St. Paul reminded us that “Where the spirit of the Lord is, there is Liberty.” And so I urge you to always act in the spirit of the Lord, because we are not just a free people; we are a people who truly love our freedom.

The Quran commands us to be fair and uncompromising and to reject corruption of all kinds. It tells us, “Stand out firmly for justice, as witnesses to God, even as against yourselves, or your parents, or your kin, and whether it be (against) rich or poor. … Follow not the lusts (of your hearts), lest you swerve, and if you distort (justice) or decline to do justice, verily God is well- acquainted with all that you do.”

Hindu scripture equates justice with a principle called rita, which governs nature and human ethical conduct. To follow rita is to act in accordance with justice, or natural law. Karma stipulates that good actions are rewarded and bad actions punished, if not in this life then the next.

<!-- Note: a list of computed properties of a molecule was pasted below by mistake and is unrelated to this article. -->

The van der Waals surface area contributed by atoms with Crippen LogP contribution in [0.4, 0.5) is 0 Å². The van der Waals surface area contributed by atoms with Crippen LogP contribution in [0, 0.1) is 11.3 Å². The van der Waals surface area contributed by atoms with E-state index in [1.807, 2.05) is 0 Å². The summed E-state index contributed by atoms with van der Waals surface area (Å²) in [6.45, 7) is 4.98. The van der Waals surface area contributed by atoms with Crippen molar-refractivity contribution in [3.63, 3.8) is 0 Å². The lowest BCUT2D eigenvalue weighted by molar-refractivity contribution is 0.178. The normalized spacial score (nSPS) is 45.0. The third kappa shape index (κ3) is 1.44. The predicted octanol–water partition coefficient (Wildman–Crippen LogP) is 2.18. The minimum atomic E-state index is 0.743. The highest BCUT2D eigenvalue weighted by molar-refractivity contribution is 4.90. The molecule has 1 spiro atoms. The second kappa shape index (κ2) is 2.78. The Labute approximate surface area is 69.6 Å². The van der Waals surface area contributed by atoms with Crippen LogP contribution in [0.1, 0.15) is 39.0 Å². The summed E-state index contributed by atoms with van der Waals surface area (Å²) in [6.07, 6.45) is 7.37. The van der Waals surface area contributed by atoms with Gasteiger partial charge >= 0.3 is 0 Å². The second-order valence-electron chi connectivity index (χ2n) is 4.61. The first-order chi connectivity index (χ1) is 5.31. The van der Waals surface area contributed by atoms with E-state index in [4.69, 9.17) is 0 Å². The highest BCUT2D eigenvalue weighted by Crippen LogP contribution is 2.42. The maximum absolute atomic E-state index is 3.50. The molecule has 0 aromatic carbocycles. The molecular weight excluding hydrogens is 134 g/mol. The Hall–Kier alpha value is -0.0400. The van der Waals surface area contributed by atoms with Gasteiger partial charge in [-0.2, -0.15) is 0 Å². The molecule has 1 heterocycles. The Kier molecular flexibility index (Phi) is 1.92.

As Officers and members of these three Institutions, you are defined by the Constitution as Public Officers. And you are defined by your faith—whatever that is—as good men and women. You are here to do your duty and serve the people of Fiji. It is without question a great honour to have been chosen to serve. And it is my honour to be here with you today.

Your duty is a chance to make a difference in people’s lives giving them hope for the future.

This Combined Religious Service is also dedicated to your families, who have supported you in the work that you all do. Your families live with the fact that your duties often call you away from home, even away from Fiji. Your families also serve the nation, and I thank them.

I close by reminding you of wisdom from the Book of Acts, Chapter 20, Verse 35: ‘It is more blessed to give than to receive.” And certainly, you all give.

May you and your families have a blessed 2016.

Vinaka vakalevu